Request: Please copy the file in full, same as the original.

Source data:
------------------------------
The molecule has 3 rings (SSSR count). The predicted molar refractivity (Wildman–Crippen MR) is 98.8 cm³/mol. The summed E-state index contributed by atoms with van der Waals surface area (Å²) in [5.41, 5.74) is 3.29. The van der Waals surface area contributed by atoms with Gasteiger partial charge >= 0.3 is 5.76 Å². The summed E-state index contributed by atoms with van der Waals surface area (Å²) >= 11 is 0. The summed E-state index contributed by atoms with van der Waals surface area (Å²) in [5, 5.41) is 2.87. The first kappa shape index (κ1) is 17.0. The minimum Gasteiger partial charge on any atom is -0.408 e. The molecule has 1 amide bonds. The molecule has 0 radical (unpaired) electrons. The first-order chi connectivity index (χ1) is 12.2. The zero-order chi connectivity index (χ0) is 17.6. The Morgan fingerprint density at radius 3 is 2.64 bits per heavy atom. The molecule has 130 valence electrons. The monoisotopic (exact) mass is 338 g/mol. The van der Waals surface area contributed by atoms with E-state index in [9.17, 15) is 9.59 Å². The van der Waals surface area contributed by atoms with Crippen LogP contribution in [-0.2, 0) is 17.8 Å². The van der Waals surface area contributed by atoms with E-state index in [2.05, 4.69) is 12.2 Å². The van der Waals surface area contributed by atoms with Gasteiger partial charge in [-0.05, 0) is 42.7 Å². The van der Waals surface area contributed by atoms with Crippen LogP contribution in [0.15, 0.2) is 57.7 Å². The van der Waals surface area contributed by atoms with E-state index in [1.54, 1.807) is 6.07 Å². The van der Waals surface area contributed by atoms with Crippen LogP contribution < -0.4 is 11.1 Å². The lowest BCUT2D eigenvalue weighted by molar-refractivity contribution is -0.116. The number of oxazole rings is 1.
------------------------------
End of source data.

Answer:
The molecule has 3 rings (SSSR count). The predicted molar refractivity (Wildman–Crippen MR) is 98.8 cm³/mol. The summed E-state index contributed by atoms with van der Waals surface area (Å²) in [5.41, 5.74) is 3.29. The van der Waals surface area contributed by atoms with Gasteiger partial charge >= 0.3 is 5.76 Å². The summed E-state index contributed by atoms with van der Waals surface area (Å²) >= 11 is 0. The summed E-state index contributed by atoms with van der Waals surface area (Å²) in [5, 5.41) is 2.87. The first kappa shape index (κ1) is 17.0. The minimum Gasteiger partial charge on any atom is -0.408 e. The molecule has 1 amide bonds. The molecule has 0 radical (unpaired) electrons. The first-order chi connectivity index (χ1) is 12.2. The zero-order chi connectivity index (χ0) is 17.6. The Morgan fingerprint density at radius 3 is 2.64 bits per heavy atom. The molecule has 130 valence electrons. The monoisotopic (exact) mass is 338 g/mol. The van der Waals surface area contributed by atoms with E-state index in [9.17, 15) is 9.59 Å². The van der Waals surface area contributed by atoms with Crippen LogP contribution in [-0.2, 0) is 17.8 Å². The van der Waals surface area contributed by atoms with E-state index in [2.05, 4.69) is 12.2 Å². The van der Waals surface area contributed by atoms with Gasteiger partial charge in [-0.05, 0) is 42.7 Å². The van der Waals surface area contributed by atoms with Crippen LogP contribution in [0.15, 0.2) is 57.7 Å². The van der Waals surface area contributed by atoms with E-state index in [1.54, 1.807) is 6.07 Å². The van der Waals surface area contributed by atoms with Crippen LogP contribution < -0.4 is 11.1 Å². The lowest BCUT2D eigenvalue weighted by molar-refractivity contribution is -0.116. The number of oxazole rings is 1.